If you answered yes to that, then please reintroduce yourself to the purpose and fundamentals of pageantry. 

If you answered no, then perhaps it is time to seek other ventures. If you feel there is another avenue by which to train future leaders then build it! The only sound you will hear from pageant land is the sound of applause as we cheer you on. 

Please don’t forget that we are pageant sisters. We are bound by our deep appreciation of those who have provided the crown, donated to the crown, served the crown, worn the crown and eventually passed the crown onto the next. 

Pursuing Perfection vs. Evoking Excellence

Vince Lombardi once said “Perfection is not attainable but if we chase perfection we can catch excellence.”

This is how I want you to pursue your title (or any dream really). There will never come a competition day that is completely free from snags, hiccups, whoops or just flat out wrongs. And yet, we hold our breath hoping for that day to be today. So what do you do when you are inevitably disappointed?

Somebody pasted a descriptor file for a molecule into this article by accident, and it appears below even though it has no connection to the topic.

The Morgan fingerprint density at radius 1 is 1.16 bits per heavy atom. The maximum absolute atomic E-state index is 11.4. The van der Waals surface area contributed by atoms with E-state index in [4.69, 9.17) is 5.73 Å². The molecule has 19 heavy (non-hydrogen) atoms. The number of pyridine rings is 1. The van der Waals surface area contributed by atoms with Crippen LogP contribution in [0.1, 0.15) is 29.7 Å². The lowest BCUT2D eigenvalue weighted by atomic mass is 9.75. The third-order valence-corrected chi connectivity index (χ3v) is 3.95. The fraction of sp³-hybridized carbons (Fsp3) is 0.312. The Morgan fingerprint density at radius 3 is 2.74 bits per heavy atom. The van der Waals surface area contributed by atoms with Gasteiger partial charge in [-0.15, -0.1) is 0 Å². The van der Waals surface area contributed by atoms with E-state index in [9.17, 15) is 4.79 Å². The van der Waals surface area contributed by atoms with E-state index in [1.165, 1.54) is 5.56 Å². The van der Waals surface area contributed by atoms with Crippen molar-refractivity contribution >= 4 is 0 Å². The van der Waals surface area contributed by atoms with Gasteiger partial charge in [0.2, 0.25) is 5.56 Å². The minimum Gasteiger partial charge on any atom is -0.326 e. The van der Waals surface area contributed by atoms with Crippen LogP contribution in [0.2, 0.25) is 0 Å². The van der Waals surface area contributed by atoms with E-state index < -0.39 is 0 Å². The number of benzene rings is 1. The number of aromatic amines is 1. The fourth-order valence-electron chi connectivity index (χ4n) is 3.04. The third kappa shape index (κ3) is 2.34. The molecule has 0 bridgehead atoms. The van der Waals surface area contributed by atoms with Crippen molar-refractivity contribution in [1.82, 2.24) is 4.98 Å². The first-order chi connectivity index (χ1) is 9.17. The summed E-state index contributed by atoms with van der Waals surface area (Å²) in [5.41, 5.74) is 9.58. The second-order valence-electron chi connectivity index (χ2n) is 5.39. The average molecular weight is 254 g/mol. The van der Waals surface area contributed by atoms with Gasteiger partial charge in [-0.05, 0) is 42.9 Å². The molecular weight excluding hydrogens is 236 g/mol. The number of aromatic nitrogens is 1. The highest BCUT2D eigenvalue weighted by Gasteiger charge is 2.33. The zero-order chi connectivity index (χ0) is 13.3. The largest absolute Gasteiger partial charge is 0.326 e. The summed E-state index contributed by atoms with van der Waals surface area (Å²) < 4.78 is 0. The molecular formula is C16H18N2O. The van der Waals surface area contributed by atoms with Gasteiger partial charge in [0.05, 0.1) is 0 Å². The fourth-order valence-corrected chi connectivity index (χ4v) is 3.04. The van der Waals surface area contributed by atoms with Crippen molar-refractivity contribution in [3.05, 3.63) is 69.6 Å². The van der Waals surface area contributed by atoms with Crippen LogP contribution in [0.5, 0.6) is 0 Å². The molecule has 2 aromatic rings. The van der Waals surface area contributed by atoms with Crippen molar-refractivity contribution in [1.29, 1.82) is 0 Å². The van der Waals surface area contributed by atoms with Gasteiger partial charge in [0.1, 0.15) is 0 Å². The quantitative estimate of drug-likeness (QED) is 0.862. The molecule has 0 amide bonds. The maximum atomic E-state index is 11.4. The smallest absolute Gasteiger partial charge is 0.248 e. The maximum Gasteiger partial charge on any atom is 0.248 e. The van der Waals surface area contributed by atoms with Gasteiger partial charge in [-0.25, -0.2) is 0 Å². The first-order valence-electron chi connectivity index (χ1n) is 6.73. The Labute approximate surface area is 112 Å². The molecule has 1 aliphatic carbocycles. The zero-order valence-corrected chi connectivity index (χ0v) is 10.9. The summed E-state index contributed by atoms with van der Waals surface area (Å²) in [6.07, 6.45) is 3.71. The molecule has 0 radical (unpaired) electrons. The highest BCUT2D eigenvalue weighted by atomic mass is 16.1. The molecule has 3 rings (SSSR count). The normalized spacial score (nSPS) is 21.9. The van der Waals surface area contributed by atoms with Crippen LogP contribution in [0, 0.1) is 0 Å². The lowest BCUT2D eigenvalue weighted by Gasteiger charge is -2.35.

First, process and cope with the disappointment. ITS OK!! If you didn’t care at all that you didn’t win, I’d say you didn’t truly care to win. Every competitor goes into competition day with countless hours of blood, sweat, and blistered feet. So, understand that there is an immediate release of emotions following the closing ceremony. Allow space for this. Don’t book yourself solid for the two weeks following the pageant. Give yourself (at minimum) two or three days to get your feet back on the ground and hopefully not wear heels or makeup one. single. time. (your skin will thank me).